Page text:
In 2009, the most recent year from which the FBI has data, around 800,000 vehicles were stolen in the U.S., totaling a loss of about $5.2 billion. Most of these cars were the more popular sedans, like the Toyota Camry and Honda Accord. Simple statistics and odds explains why these high-volume vehicles would top the list.

But what about the cars one would expect to find on this list? The Escalades, Bimmers and Benzes? To see where these luxury vehicles stand, CNBC.com compiled a list of the most-stolen luxury vehicles per thousand produced. In other words, these cars had the highest odds of being stolen.

Click through to see the most stolen luxury cars in the U.S. If you're an owner of one of these (or any vehicle, really), take care to protect your ride. We would highly recommend a Lojak system, the best alarm your dealer sells and maybe a "club" anti-theft device for good measure when you are parking in an open air lot in the city, or on the street.

Theft rate: 3.01 per thousand

This front-wheel drive, five-passenger V70 is powered by a 235-hp, 3.2-liter six-cylinder engine mated to a six-speed Geartronic automatic transmission. This vehicle features a bold front design and raised hood while still maintaining the basic figure of past V70s.

It's not exactly a sexy car, which is why it's a little surprising to see it on this list. Thieves liked it in 2009 for whatever reason, though.

Theft rate: 3.31 per thousand

The five-passenger Audi A8 comes in three variations: 4.2, 4.2 long wheelbase, and W12 long wheelbase. The 4.2L V8 produces 350 horsepower, while the twelve cylinder 6.0L W12 makes 450 horsepower. A full leather upgrade is available on A8L models, while W12 models get the option of 20-inch wheels.

The A8 is a big, expensive luxury sedan -- a pretty obvious target for car thieves.

Theft rate: 3.32 per thousand

The Sebring wasn't Chrysler's best effort and it is barely a luxury car, but thieves went after it nonetheless.

The Sebring is available with three different engines, a 173-hp 2.4-liter four-cylinder, a 189-hp 2.7-liter V6 or a 235-hp 3.5-liter V6. A four-speed automatic is bolted to the 2.4L and 2.7L engines, while the 3.5L gets a six-speed automatic.

Theft rate: 3.73 per thousand

Like the Sebring sedan, the convertible is a borderline luxury vehicle and has since been discontinued. In 2009, however, thieves were all over these.

It comes has the choice of three different tops, a vinyl soft top, a cloth soft top, or a power retractable hard top

Theft rate: 3.91 per thousand

The Mercedes-Benz CL is a heck of a vehicle. It's luxurious, distinctive and has a couple of great engine options. It's popular with affluent consumers, critics and car thieves.

Available in four models the CL-Class is a two-door grand touring coupe, with seating for four. The CL550 4Matic, CL600, CL63 AMG, and CL65 AMG all include Active Body Control, Active Curve Bi-Xenon headlights, sunroof, and a Harman Kardon LOGIC7 audio system.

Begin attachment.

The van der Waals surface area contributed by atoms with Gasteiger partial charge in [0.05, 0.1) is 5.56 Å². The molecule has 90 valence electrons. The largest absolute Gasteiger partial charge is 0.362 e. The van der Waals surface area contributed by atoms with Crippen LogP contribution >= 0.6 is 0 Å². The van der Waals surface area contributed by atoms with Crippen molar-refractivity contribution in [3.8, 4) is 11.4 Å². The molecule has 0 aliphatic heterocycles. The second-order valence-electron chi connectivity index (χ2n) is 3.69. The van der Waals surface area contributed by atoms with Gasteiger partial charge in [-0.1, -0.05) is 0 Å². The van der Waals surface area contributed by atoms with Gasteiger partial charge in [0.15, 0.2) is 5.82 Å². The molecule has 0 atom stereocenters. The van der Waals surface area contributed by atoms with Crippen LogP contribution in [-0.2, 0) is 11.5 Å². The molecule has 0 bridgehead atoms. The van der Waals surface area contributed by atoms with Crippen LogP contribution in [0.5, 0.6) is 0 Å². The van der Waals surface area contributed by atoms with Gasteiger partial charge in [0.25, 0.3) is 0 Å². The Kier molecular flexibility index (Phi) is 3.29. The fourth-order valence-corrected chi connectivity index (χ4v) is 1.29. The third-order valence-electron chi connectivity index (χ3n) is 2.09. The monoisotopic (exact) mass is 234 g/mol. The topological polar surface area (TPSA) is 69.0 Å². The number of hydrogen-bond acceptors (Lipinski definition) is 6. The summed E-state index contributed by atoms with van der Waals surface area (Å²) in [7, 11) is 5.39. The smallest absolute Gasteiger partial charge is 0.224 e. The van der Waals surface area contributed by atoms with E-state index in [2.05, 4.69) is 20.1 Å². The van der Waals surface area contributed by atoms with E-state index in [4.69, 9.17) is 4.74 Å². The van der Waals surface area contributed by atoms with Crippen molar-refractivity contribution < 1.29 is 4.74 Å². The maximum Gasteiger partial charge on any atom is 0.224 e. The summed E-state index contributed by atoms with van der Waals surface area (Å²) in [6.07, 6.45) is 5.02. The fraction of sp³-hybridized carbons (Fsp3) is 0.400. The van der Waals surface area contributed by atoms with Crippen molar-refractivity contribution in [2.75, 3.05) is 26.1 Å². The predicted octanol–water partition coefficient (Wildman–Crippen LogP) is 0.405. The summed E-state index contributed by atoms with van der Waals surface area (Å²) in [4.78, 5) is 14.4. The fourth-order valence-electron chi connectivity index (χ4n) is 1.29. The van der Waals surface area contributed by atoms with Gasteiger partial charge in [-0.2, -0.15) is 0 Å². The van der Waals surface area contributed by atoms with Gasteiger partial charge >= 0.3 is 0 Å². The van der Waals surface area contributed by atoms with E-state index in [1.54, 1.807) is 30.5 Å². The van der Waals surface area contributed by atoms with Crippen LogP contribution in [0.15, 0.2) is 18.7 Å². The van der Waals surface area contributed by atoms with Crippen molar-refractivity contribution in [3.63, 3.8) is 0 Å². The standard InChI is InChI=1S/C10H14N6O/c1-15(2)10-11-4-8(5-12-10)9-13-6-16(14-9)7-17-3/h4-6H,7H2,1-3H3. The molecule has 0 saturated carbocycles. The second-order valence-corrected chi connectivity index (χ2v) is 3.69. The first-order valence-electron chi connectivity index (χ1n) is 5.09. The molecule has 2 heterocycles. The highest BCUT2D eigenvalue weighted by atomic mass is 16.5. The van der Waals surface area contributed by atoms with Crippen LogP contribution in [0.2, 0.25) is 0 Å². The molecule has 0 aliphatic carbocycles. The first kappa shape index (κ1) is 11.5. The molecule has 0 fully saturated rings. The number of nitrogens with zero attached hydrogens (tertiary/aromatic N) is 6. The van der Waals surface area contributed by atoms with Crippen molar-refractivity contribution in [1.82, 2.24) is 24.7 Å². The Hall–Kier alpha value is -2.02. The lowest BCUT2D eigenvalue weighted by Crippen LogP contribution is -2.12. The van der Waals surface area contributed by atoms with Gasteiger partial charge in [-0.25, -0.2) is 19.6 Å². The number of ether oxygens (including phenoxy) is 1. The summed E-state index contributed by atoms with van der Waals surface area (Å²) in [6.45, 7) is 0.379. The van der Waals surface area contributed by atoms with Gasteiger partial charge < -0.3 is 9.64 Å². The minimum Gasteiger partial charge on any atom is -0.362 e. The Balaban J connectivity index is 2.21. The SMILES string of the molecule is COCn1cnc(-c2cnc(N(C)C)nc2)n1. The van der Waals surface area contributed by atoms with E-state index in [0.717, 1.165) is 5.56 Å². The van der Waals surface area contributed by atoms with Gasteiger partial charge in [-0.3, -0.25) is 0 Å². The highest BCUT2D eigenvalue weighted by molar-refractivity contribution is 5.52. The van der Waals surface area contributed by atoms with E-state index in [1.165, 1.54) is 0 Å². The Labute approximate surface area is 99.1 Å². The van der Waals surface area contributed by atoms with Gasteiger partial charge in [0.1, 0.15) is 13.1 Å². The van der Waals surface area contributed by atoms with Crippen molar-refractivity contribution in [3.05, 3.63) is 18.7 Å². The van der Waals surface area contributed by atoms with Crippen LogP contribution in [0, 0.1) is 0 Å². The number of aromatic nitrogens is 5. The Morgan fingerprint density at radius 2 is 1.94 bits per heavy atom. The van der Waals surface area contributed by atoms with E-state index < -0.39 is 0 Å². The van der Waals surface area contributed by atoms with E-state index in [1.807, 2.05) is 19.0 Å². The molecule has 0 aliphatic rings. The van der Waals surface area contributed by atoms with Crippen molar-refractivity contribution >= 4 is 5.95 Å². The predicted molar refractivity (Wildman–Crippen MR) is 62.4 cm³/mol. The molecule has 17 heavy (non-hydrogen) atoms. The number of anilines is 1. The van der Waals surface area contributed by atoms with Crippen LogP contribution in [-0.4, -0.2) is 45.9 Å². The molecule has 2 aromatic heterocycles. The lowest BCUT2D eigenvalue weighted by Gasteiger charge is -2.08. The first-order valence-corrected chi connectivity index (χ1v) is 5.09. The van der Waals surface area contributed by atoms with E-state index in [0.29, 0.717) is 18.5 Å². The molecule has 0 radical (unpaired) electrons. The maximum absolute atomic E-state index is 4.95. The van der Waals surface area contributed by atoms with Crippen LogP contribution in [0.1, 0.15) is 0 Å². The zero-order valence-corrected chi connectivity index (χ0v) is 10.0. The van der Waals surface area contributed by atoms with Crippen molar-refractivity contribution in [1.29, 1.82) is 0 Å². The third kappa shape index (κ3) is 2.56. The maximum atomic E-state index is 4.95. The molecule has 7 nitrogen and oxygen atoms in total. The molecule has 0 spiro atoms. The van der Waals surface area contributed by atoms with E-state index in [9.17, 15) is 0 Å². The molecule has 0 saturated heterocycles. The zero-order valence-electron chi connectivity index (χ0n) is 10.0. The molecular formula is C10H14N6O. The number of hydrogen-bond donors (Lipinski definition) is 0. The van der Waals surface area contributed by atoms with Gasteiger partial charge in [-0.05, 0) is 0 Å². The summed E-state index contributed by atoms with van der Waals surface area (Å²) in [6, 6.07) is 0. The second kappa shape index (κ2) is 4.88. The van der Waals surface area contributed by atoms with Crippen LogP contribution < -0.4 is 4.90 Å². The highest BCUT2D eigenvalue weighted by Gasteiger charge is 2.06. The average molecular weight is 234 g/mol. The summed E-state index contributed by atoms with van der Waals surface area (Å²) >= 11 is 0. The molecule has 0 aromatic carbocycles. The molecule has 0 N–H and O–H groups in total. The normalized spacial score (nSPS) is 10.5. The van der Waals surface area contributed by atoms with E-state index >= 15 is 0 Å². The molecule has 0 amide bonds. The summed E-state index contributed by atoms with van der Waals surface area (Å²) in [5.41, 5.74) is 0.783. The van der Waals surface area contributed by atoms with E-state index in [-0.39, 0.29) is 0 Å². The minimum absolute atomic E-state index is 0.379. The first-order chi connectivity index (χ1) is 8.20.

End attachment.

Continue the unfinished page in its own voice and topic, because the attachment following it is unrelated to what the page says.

Theft rate: 4.28 per thousand

For many people, including car thieves, the name Cadillac is simply synonymous with luxury.

The 2009 Cadillac STS comes with a 302-hp 3.6-liter V6 engine or a 320-hp 4.6-liter V8. Available with rear-drive or all-wheel drive, this luxury ride is controlled by a six-speed automatic transmission.

Theft rate: 4.32 per thousand

Infiniti tends to fly under that radar a bit as a solid luxury brand, but thieves certainly have taken notice, stealing over 4 M35s per thousand produced.

The M35 is powered by a 3.5-liter, 275 horsepower V6 engine. It is equipped with a five-speed automatic transmission with manual sport shifting. Leather seats with heating and ventilation come standard on the M35.

Theft rate: 4.57 per thousand

One of Chrysler's more successful cars in recent years, the 300 is a luxury ride with bold art deco styling. Unfortunately, it's distinctiveness seems to make it a target for theft.

The 300 is available with rear-wheel drive or all-wheel drive. An optional long wheelbase rear-wheel drive model is available that allows for a rear seat area much larger than the standard car.

Theft rate: 7.58 per thousand

The M5 is a high-performance machine from BMW. Because of its limited production in 2009, its theft-to-production ratio is pretty darn high.

Then, there is the lust factor. The BMW M5 is a vehicle that people with money and an appreciation for fast automobiles covet. Unfortunately, not all those people make honest livings. The M5, we would bet, is not so much to strip for parts, but for the thief himself to drive or to sell to another thief with the same eye for automotive finery.

The 2009 M5 sits atop the 5-series lineup. It's powered by a hand-built 500-hp 5.0-liter V10, with suspension and brakes enhanced to match all the power. Buyers can choose between a 7-speed Sequential Manual Gearbox (SMG) with steering wheel paddles or 6-speed manual transmission.

Theft rate: 8.81 per thousand

Like the BMW M5, limited production of the S8 led to a very high theft rate in 2009. Even though only two were actually stolen, S8 owners probably don't like these odds very much.

The S8 is powered by a 5.2-liter 450-hp V10, similar to the engine found in the Lamborghini Gallardo. It utilizes a six-speed Tiptronic transmission and Audi's quattro permanent all-wheel drive system to put the power to the ground. Inside it has standard leather upholstery, Alcantara headliner, ten airbags, and power memory front seats.